Karwa Chauth 2022: 5 Indian Desserts To Devour After Vrat

Karwa Chauth, a Hindu festival, is just around the corner. After indulging in the festivities of Navratri, Dussehra and Durga Puja, people are set to celebrate Karwa Chauth on October 13 with a lot of enthusiasm. Mostly celebrated in different parts of North India, on this day, married women observe nirjala fast (without food and water) from sunrise to moonrise and pray for the husband’s good health and long life.

Following the daylong fast, food and water are consumed only after sighting of the moon in the evening. The festival traditionally celebrates a wife's devotion towards her husband. However, it is also about women dressing up and preparing for the day together. From picking the best of their traditional outfits to applying mehendi, the festive spirit of Karwa Chauth can be seen throughout the day. 

While fasting can be a difficult task, it is the enthusiasm to feast with family after the vrat that keeps the women going. And for the same, one may prepare as many dishes as they want for dinner. A hearty meal would also need a sweet ending on this special occasion. Don’t you think? If you too are planning to make some desserts for the Karwa Chauth feast in the evening, we've got some of the best Indian sweets and dessert recipes that you can try. 

1. Rasmalai 

A gem of an Indian sweet, rasmalai is a sinful dessert that comes in the form of chhena discs, dipped into luscious milk with saffron and crunchy nuts like almonds, and garnished with rabri. It’s irresistibly delicious!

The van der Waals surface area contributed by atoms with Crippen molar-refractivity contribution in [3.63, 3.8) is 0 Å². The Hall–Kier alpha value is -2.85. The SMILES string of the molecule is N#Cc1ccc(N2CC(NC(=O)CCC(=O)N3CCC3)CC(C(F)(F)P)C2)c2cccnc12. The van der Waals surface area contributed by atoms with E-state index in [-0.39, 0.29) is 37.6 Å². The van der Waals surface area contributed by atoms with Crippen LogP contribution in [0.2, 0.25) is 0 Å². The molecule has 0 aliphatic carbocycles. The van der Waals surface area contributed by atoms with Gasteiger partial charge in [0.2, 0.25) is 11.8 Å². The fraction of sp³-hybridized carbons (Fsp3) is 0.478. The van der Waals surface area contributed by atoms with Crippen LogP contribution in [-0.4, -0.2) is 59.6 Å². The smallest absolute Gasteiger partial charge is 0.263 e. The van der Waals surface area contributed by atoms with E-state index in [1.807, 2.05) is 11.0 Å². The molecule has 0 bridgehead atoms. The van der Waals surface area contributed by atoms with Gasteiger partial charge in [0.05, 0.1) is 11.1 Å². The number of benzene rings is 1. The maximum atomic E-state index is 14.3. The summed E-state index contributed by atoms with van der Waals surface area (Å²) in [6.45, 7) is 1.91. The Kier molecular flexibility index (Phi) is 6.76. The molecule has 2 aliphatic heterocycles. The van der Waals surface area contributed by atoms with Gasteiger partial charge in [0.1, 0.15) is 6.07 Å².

2. Seviyan Kheer 

Nothing spells decadence more than a kheer. A quintessential Indian dessert for all festivities, seviyan (vermicelli) kheer can be a great option to include, not just in your post-vrat feast but also for your sargi thali. This thali is given by the mothers-in-law to their daughters-in-law to relish before sunrise on the day. 

3. Shahi Tukda 

Shahi tukda is one royal dessert that isn’t just yummy but also super quick and easy to make. Shahi means 'royal’ and tukda means 'bread'. It is believed that this dessert originated in the Mughal era. It is made with ghee, bread, sweetened milk, and nuts. 

4. Gajar Ka Halwa 

Now that the winter season is also not too far away, we have a good reason to prepare mouth-watering gajar ka halwa at home. Don't you think?  

5. Kaju Ki Barfi 

No Indian festival is complete without this staple barfi. Lots of cashew nuts, milk, and silver varq make for this rich treat that you can store and relish for days to come.